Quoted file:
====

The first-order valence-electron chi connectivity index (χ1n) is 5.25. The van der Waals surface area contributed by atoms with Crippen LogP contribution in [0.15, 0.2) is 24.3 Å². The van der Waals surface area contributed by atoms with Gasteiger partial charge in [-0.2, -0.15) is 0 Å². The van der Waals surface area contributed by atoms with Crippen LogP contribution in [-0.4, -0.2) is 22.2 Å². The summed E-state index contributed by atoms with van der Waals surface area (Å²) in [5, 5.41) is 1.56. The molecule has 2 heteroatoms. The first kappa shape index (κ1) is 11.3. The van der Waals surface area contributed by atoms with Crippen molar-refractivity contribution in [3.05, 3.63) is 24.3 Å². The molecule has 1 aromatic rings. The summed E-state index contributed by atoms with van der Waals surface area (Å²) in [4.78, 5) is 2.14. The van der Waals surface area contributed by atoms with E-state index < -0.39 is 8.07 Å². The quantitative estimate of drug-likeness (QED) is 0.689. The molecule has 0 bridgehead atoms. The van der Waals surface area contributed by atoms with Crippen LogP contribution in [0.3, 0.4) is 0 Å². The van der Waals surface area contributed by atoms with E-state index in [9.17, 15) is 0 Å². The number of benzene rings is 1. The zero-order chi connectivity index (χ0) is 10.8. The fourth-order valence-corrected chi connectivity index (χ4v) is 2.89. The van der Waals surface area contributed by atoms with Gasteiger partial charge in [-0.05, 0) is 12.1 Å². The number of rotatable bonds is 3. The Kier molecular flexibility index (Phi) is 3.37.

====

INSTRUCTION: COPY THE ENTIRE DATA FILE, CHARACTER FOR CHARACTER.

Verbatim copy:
The first-order valence-electron chi connectivity index (χ1n) is 5.25. The van der Waals surface area contributed by atoms with Crippen LogP contribution in [0.15, 0.2) is 24.3 Å². The van der Waals surface area contributed by atoms with Gasteiger partial charge in [-0.2, -0.15) is 0 Å². The van der Waals surface area contributed by atoms with Crippen LogP contribution in [-0.4, -0.2) is 22.2 Å². The summed E-state index contributed by atoms with van der Waals surface area (Å²) in [5, 5.41) is 1.56. The molecule has 2 heteroatoms. The first kappa shape index (κ1) is 11.3. The van der Waals surface area contributed by atoms with Crippen molar-refractivity contribution in [3.05, 3.63) is 24.3 Å². The molecule has 1 aromatic rings. The summed E-state index contributed by atoms with van der Waals surface area (Å²) in [4.78, 5) is 2.14. The van der Waals surface area contributed by atoms with E-state index < -0.39 is 8.07 Å². The quantitative estimate of drug-likeness (QED) is 0.689. The molecule has 0 bridgehead atoms. The van der Waals surface area contributed by atoms with Crippen LogP contribution in [0.3, 0.4) is 0 Å². The van der Waals surface area contributed by atoms with E-state index in [9.17, 15) is 0 Å². The number of benzene rings is 1. The zero-order chi connectivity index (χ0) is 10.8. The fourth-order valence-corrected chi connectivity index (χ4v) is 2.89. The van der Waals surface area contributed by atoms with Gasteiger partial charge in [-0.05, 0) is 12.1 Å². The number of rotatable bonds is 3. The Kier molecular flexibility index (Phi) is 3.37.